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Anonymous

i was just wondering: why are solid colored animals better? does a solid colored animal mean better meat? do spots mean a lesser quality of animal?

i keep hearing about people having problems with spotted animals and i was just curious what was wrong with multi-colored animals or if it was just personal preference with many people?

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Anonymous

I assume you're talking about buyers in the sale barn? In my area, they discount almost anything with spots because they claim it's part Longhorn. (Sorry, Longhorn breeders, but it's the truth.) Longhorns are less efficient in the feedlot and generally are not a breed that marbles well (beef quality grade). Many of them are also light muscled which hurts yield grade, too. And I think that buyers discount just because they can. If there's not much demand for a particular breed or "type", there won't be many people bidding for him at the sale barn. If you have spotted cattle, your best bet is probably to feed them yourself. Once the hide comes off, good beef is good beef and the market rewards "good" beef. But spotted live cattle can take a beating.

i was just wondering: why are
> solid colored animals better? does
> a solid colored animal mean better
> meat? do spots mean a lesser
> quality of animal?

> i keep hearing about people having
> problems with spotted animals and
> i was just curious what was wrong
> with multi-colored animals or if
> it was just personal preference
> with many people?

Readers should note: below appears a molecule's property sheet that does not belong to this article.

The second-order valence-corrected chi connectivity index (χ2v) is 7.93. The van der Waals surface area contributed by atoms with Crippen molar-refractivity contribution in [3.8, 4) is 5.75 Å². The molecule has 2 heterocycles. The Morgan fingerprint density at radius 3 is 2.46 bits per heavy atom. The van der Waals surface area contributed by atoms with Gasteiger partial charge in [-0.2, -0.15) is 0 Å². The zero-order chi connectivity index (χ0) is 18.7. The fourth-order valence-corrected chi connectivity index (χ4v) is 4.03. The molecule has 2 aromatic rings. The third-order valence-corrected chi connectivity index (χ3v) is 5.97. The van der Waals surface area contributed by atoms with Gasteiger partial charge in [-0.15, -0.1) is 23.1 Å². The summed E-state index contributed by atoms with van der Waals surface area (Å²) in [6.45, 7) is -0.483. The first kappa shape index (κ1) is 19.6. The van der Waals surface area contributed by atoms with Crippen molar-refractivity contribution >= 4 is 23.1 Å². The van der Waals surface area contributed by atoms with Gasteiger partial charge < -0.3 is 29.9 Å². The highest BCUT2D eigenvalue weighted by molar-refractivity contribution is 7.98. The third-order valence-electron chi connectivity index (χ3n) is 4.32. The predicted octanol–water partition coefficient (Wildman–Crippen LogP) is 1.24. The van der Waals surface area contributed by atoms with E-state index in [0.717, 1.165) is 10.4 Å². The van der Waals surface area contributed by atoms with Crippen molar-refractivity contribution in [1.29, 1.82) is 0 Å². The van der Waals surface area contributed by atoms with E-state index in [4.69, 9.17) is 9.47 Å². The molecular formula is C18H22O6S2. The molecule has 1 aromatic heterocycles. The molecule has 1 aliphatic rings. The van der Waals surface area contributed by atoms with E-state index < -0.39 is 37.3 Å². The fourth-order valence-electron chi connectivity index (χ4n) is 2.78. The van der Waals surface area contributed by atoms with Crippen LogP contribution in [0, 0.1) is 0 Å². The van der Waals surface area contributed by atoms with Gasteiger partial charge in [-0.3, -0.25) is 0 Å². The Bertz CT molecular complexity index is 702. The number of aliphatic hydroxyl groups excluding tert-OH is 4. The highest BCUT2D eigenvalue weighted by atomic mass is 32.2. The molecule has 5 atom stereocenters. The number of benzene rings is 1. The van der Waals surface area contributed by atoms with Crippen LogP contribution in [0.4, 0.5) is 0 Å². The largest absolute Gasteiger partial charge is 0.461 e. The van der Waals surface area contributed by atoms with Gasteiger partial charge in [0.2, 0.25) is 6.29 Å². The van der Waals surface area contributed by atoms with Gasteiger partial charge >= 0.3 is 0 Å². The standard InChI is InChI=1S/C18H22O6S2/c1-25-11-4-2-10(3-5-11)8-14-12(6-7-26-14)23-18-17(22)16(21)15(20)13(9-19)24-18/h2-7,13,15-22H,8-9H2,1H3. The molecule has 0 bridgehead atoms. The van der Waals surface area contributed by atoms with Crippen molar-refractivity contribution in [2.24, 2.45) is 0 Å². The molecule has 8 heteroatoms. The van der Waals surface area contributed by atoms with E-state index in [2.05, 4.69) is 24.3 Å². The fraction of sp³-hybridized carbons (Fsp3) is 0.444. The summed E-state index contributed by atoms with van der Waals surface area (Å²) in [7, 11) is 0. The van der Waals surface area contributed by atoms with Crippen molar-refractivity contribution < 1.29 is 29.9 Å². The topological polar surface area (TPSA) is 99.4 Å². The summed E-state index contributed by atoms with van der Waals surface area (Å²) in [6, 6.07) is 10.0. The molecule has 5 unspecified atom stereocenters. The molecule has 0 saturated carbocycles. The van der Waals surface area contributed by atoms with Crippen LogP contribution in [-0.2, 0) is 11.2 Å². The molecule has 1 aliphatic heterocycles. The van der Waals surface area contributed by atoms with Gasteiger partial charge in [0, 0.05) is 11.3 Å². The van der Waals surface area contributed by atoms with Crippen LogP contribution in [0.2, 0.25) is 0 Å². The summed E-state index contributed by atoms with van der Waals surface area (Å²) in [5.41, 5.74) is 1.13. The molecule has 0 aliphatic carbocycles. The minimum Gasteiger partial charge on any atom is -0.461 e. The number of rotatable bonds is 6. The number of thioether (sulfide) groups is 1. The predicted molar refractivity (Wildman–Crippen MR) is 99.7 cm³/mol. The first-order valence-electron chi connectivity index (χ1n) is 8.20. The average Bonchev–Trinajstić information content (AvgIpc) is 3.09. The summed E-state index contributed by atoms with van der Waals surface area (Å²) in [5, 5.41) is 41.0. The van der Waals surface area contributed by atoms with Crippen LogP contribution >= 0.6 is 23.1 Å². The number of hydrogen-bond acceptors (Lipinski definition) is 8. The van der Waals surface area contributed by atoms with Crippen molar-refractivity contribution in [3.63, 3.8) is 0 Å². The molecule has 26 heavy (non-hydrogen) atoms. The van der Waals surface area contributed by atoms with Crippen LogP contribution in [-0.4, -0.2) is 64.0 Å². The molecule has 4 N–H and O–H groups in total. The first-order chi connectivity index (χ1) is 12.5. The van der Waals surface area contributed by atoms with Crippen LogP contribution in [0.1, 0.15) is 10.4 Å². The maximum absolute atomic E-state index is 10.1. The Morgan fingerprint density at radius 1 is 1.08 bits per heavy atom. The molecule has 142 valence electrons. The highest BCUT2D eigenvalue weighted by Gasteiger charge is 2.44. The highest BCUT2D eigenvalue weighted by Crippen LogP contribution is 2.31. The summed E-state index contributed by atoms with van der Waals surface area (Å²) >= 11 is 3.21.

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Anonymous

Excellent point. Our bull calves go to a feeder lot and then to the slaughter house. That is where we sell them. Once the skin comes off, no one knows what they are beyond the quality of the meat. A longhorn typically has to be older to gain the size that most desire to be feedlot profitable. The meat also doesn't marble as well. Like it was already said, once the skin is off, good meat is good meat and I have plenty of longhorns that grade choice and yield #1.



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Anonymous

Good point! We should "think outside the box". For example: At the supermarket meat counter can anyone tell what color or brand of cattle are in that little package with shrink wrap on it? Can anyone tell what type of animal is in their ground beef? The other thing I would like to mention (am sure some people are aware of this too) is that there are basically "two schools of thought" with longhorns: The first is with the breeders that raise the more "traditional" longhorn look. The second is with the breeders that raise the "beefy" and heavy, full-bodied longhorn look. We combine both in our program, grow for full-bodied conformation along with color and horn. We have a several solid black and solid red longhorns in our foundation stock as well as a mix of colors and patterns. One cattleman in our area recently visited and was surprised to see one of our solid black beefy, sturdy longhorn cows.
 
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Anonymous

>I was just reading these posts and I too believe that any breed has it's good and bad. I raise Longhorns and I use a Longhorn bull on my beef cows (Beefmaster/Beefalo crosses). I have a black and white bull that consistently throws black calves when bred to these beef cows-these calves brought the highest prices of any we sold this past fall and I thought it was kind of funny that they will probably think that they just bought some Angus crosses when they actually have no Angus in them at all. In reality they should be paying a premium for good lean beef without all the waste and fat that other breeds have.
 

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